Add vinegar to your water. Prick the egg with a pin and boil for 10 seconds before cracking it. Create a whirlpool effect in the water. These are just a few of the many tips out there for poaching eggs.
Then there are the hacks: Use a steamer to hold the eggs, or poach a batch in a muffin tin in the oven, or use a silicone egg holder if you're really lazy (just kidding about the lazy part—we support any method that gets more poached eggs on the table).
All of these various tips and hacks have merit, and are worth trying out. But one thing they all have in common, however, is that they add an extra step. Here's a tip you may not have heard before that requires no extra steps at all.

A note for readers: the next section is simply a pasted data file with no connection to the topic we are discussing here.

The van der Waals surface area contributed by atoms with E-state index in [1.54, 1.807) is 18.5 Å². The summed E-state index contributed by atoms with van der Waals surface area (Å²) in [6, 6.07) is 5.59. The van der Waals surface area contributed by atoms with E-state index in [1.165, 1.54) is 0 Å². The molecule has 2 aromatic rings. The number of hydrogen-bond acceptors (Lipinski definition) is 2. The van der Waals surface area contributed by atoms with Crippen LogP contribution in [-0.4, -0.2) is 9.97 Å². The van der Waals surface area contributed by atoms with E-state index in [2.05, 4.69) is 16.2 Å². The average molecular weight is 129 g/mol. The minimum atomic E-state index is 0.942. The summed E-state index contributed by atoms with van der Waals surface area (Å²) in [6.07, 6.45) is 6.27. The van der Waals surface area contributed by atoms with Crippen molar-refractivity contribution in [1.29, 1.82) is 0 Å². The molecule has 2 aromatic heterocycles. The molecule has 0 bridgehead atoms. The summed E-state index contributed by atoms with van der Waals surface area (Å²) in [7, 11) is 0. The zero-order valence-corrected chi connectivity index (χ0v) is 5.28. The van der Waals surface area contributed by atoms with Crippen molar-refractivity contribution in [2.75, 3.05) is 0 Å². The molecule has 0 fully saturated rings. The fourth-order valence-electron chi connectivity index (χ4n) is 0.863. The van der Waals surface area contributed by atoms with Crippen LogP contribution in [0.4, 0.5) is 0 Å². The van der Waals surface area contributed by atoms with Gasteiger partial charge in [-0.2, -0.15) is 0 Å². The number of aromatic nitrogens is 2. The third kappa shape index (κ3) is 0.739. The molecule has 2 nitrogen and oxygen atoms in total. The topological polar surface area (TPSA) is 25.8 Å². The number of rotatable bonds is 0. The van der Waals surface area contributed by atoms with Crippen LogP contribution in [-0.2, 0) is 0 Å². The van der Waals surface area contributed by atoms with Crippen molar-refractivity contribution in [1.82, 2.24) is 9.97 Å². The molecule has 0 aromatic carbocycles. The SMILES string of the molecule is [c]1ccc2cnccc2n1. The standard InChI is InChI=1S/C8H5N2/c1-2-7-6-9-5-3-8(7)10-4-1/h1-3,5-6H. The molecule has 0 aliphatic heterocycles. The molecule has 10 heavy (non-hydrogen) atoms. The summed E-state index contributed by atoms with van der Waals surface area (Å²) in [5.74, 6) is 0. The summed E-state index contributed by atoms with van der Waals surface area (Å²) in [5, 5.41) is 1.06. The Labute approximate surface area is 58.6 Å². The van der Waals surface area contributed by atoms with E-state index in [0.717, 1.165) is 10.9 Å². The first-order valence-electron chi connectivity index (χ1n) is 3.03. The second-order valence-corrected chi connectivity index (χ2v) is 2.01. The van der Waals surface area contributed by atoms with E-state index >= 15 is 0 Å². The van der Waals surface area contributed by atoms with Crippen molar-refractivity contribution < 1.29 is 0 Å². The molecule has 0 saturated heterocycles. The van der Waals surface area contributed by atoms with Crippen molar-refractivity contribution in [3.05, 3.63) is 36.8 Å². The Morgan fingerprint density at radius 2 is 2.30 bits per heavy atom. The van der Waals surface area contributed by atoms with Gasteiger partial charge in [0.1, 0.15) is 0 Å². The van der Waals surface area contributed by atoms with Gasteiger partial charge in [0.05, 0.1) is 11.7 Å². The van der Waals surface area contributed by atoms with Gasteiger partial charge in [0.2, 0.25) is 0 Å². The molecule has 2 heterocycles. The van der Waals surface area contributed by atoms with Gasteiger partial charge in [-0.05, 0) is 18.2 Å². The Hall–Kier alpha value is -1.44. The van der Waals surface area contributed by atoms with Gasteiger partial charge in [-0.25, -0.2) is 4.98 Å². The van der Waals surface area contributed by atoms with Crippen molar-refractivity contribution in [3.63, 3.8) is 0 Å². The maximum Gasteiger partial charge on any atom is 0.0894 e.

Use cold eggs.
A cold egg white has more structure than a warm one, which helps the egg form together when it hits the hot water. Additionally, the cold yolk takes longer to heat up, which gives your white additional time to set, making it more likely you'll end up with the desired runny yolk and firm white, as opposed to an overcooked yolk.
So next time you go to poach eggs, make things easier on yourself and wait until the last minute to remove the eggs from the refrigerator.
When it comes down to it, poaching eggs isn't difficult—it just requires practice. Look at it this way: There are worse techniques you could spend a morning trying out, because at least with this one, you'll end up with breakfast.
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